Editor's note: The following is a version of a submission written for "LDS Temples Book," created by photographer Scott Jarvie.
I was 9 years old when I attended the dedication of the Bountiful Utah Temple. Being so young, I don’t remember much about what was said that evening. I remember my parents picking me up from my friend’s birthday party early to go to the dedication, something I was, at the time, not too thrilled about. I remember getting all dressed up, my hair still wet from the luau party, a white handkerchief folded neatly in my purse.
And then I remember the feeling I had when I listened to President Howard W. Hunter speak. All of my young girl thoughts about missing out on presents and cake quickly faded, and a quiet, comforting peace settled into my heart. I was grateful to be a part of something so special and sacred. I remember sitting next to my parents and feeling at home.
From that moment on, I felt the Bountiful Temple was “my” temple.
There were many evenings where my family and I would go for a walk around the temple. When I was a teenager, I’d meet my friends on the boulevard and together, we’d walk reverently around the temple grounds and watch the sun set over the Great Salt Lake. We’d wonder about what sacred covenants we’d make inside someday, and whom we’d make them with.
It was on the grounds of the Bountiful Temple where I received a phone call from my sister about expecting her first baby. It’s where I decided to pursue a career, and then later, set that career aside for the man I chose to marry. It’s where I spent hours in the waiting room, the baptismal font, the grounds, and the atrium fervently praying about that man I chose, and whether I was making a good decision. It’s where my bishop at the time told me he felt I had made the right choice. It’s where my sister and I went to be baptized and confirmed for my deceased great-grandmother, a choice experience I will never forget.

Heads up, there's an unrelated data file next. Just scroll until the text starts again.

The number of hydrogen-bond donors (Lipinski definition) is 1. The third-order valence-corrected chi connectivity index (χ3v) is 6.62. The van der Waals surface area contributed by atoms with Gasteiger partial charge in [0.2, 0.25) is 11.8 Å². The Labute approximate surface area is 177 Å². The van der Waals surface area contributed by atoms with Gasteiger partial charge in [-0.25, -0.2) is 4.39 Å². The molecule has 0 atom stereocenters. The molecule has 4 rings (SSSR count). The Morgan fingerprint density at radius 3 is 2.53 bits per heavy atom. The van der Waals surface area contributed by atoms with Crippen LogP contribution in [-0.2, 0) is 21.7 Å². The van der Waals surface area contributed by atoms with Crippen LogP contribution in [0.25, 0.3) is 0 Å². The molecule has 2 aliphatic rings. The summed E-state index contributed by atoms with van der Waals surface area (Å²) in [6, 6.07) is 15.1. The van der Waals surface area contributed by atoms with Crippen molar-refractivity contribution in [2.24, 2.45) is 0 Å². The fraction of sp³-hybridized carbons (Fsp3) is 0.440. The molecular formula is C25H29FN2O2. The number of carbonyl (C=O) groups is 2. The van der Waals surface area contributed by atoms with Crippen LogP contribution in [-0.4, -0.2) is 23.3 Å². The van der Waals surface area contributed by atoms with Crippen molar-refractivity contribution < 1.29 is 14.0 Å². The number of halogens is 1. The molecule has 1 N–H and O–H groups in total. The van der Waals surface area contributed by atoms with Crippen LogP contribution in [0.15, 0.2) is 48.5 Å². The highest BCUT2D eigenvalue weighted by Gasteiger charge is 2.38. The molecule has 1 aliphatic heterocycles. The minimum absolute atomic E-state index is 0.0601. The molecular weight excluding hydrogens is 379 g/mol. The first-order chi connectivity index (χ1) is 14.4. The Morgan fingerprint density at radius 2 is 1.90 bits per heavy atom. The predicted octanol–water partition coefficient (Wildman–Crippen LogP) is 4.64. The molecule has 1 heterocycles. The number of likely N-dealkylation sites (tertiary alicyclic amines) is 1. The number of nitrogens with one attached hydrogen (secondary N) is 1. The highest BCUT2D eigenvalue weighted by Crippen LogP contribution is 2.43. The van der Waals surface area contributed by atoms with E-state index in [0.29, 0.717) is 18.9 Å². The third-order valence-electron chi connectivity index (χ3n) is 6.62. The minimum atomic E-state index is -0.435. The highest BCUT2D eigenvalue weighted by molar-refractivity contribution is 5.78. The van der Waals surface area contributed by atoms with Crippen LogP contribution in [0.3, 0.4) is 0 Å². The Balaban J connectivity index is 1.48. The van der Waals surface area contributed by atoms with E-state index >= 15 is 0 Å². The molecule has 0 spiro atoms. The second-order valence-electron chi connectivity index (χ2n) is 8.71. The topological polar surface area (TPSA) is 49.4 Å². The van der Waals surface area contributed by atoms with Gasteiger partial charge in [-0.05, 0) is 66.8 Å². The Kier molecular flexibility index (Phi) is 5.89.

The day I went through the Bountiful Temple to receive my own endowment, my mother presented me with a temple bag with the Bountiful Temple embroidered on the face. I treasure that little bag, and the memories it still brings from that special day.
I was married in the Bountiful Temple in December 2005, almost a decade after I went to the temple dedication as a girl. The feelings of love and joy almost cannot be expressed as I thought about how every important decision I had made had led me, ultimately, to that holy place where “families can be together forever.”
Now, I live many miles from the Bountiful Temple. Every time I visit, I think back on my life as a young woman. I examine the woman I am now, and ponder on what my future still holds.
I have a picture of the Bountiful Temple hanging on my family room wall. It is the temple of my childhood, where all my dreams were prayed about, sorted out and realized. It is a reminder of what truly is important in life, a compass that will hopefully guide my own children home, to their Heavenly Father’s house.
Carmen Rasmusen Herbert is a former "American Idol" contestant who writes about entertainment and family for the Deseret News.
- Germany: Syrian asylum seekers blows himself...
- Defending the Faith: Two theological accounts...
- Taylor Halverson: When former Gov. Boggs'...
- Online manners improve when real people show up
- Trump sparks activists' quest to register 1...
- See how this forgotten Holocaust history is...
- New subjects of 'Meet the Mormons' share...
- How #ThisFlag pastor Evan Mawarire used...
- Defending the Faith: Two theological... 37
- President Uchtdorf visits refugees;... 25
- What motivates (the few) evangelicals... 11
- Revealed: What a draft of the... 10
- Donald Trump's 'evangelical moment'... 10
- Erin Stewart: Should you teach your... 10
- James Dobson joins evangelicals for Trump 9
- Does Hollywood demean — or... 8